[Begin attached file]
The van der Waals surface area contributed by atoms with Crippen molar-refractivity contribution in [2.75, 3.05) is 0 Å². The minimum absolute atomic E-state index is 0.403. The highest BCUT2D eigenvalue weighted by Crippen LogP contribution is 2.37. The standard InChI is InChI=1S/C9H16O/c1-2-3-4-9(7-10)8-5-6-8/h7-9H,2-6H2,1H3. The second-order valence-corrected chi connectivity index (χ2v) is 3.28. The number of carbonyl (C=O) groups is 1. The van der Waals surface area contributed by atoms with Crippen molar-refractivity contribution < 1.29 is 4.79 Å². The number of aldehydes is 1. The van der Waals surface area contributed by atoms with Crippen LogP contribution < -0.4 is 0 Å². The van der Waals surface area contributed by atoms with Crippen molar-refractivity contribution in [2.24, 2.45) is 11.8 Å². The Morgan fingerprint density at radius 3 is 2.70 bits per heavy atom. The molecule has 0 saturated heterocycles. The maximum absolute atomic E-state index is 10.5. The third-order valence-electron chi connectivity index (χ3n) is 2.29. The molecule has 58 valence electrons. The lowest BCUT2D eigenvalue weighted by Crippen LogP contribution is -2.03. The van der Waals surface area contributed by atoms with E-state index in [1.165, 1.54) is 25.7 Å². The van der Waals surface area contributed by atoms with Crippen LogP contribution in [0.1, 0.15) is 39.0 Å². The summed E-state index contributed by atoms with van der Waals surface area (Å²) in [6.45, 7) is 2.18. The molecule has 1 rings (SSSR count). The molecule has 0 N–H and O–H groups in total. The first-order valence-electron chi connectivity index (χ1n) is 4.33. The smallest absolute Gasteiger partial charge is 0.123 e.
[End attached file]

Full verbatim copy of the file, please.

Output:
The van der Waals surface area contributed by atoms with Crippen molar-refractivity contribution in [2.75, 3.05) is 0 Å². The minimum absolute atomic E-state index is 0.403. The highest BCUT2D eigenvalue weighted by Crippen LogP contribution is 2.37. The standard InChI is InChI=1S/C9H16O/c1-2-3-4-9(7-10)8-5-6-8/h7-9H,2-6H2,1H3. The second-order valence-corrected chi connectivity index (χ2v) is 3.28. The number of carbonyl (C=O) groups is 1. The van der Waals surface area contributed by atoms with Crippen molar-refractivity contribution < 1.29 is 4.79 Å². The number of aldehydes is 1. The van der Waals surface area contributed by atoms with Crippen LogP contribution < -0.4 is 0 Å². The van der Waals surface area contributed by atoms with Crippen molar-refractivity contribution in [2.24, 2.45) is 11.8 Å². The Morgan fingerprint density at radius 3 is 2.70 bits per heavy atom. The molecule has 0 saturated heterocycles. The maximum absolute atomic E-state index is 10.5. The third-order valence-electron chi connectivity index (χ3n) is 2.29. The molecule has 58 valence electrons. The lowest BCUT2D eigenvalue weighted by Crippen LogP contribution is -2.03. The van der Waals surface area contributed by atoms with E-state index in [1.165, 1.54) is 25.7 Å². The van der Waals surface area contributed by atoms with Crippen LogP contribution in [0.1, 0.15) is 39.0 Å². The summed E-state index contributed by atoms with van der Waals surface area (Å²) in [6.45, 7) is 2.18. The molecule has 1 rings (SSSR count). The molecule has 0 N–H and O–H groups in total. The first-order valence-electron chi connectivity index (χ1n) is 4.33. The smallest absolute Gasteiger partial charge is 0.123 e.